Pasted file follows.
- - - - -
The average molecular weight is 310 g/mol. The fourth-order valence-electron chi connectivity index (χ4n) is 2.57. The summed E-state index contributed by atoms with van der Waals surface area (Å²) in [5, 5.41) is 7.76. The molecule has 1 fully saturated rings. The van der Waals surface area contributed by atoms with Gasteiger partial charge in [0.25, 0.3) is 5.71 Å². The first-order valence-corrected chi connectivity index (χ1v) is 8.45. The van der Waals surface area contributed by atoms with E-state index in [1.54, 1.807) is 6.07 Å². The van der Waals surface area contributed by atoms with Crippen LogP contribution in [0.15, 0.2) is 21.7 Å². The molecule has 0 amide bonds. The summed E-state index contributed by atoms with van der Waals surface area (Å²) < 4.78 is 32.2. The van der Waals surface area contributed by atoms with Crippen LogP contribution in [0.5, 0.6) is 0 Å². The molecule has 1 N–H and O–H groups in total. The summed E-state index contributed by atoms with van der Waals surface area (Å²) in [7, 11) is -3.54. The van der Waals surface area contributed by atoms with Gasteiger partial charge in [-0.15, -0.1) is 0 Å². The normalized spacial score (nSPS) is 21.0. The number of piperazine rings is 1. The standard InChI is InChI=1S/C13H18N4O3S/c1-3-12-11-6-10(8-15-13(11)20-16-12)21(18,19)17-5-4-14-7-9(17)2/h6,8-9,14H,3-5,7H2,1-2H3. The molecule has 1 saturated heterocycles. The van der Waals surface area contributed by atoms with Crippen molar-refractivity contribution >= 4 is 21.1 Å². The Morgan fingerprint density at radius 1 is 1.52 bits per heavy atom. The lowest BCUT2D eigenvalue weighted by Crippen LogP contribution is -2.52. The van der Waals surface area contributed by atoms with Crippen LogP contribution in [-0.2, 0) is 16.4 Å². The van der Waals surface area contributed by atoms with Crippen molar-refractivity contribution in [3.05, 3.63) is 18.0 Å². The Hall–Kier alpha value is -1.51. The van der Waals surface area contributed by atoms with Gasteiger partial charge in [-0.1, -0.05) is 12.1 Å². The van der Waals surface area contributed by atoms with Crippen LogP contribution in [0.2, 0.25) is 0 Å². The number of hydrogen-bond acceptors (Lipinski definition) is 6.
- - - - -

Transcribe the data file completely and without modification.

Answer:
The average molecular weight is 310 g/mol. The fourth-order valence-electron chi connectivity index (χ4n) is 2.57. The summed E-state index contributed by atoms with van der Waals surface area (Å²) in [5, 5.41) is 7.76. The molecule has 1 fully saturated rings. The van der Waals surface area contributed by atoms with Gasteiger partial charge in [0.25, 0.3) is 5.71 Å². The first-order valence-corrected chi connectivity index (χ1v) is 8.45. The van der Waals surface area contributed by atoms with E-state index in [1.54, 1.807) is 6.07 Å². The van der Waals surface area contributed by atoms with Crippen LogP contribution in [0.15, 0.2) is 21.7 Å². The molecule has 0 amide bonds. The summed E-state index contributed by atoms with van der Waals surface area (Å²) < 4.78 is 32.2. The van der Waals surface area contributed by atoms with Crippen LogP contribution in [0.5, 0.6) is 0 Å². The molecule has 1 N–H and O–H groups in total. The summed E-state index contributed by atoms with van der Waals surface area (Å²) in [7, 11) is -3.54. The van der Waals surface area contributed by atoms with Gasteiger partial charge in [-0.15, -0.1) is 0 Å². The normalized spacial score (nSPS) is 21.0. The number of piperazine rings is 1. The standard InChI is InChI=1S/C13H18N4O3S/c1-3-12-11-6-10(8-15-13(11)20-16-12)21(18,19)17-5-4-14-7-9(17)2/h6,8-9,14H,3-5,7H2,1-2H3. The molecule has 1 saturated heterocycles. The van der Waals surface area contributed by atoms with Crippen molar-refractivity contribution >= 4 is 21.1 Å². The Morgan fingerprint density at radius 1 is 1.52 bits per heavy atom. The lowest BCUT2D eigenvalue weighted by Crippen LogP contribution is -2.52. The van der Waals surface area contributed by atoms with Crippen LogP contribution in [-0.2, 0) is 16.4 Å². The van der Waals surface area contributed by atoms with Crippen molar-refractivity contribution in [3.05, 3.63) is 18.0 Å². The Hall–Kier alpha value is -1.51. The van der Waals surface area contributed by atoms with Gasteiger partial charge in [-0.1, -0.05) is 12.1 Å². The van der Waals surface area contributed by atoms with Crippen LogP contribution in [0.2, 0.25) is 0 Å². The number of hydrogen-bond acceptors (Lipinski definition) is 6.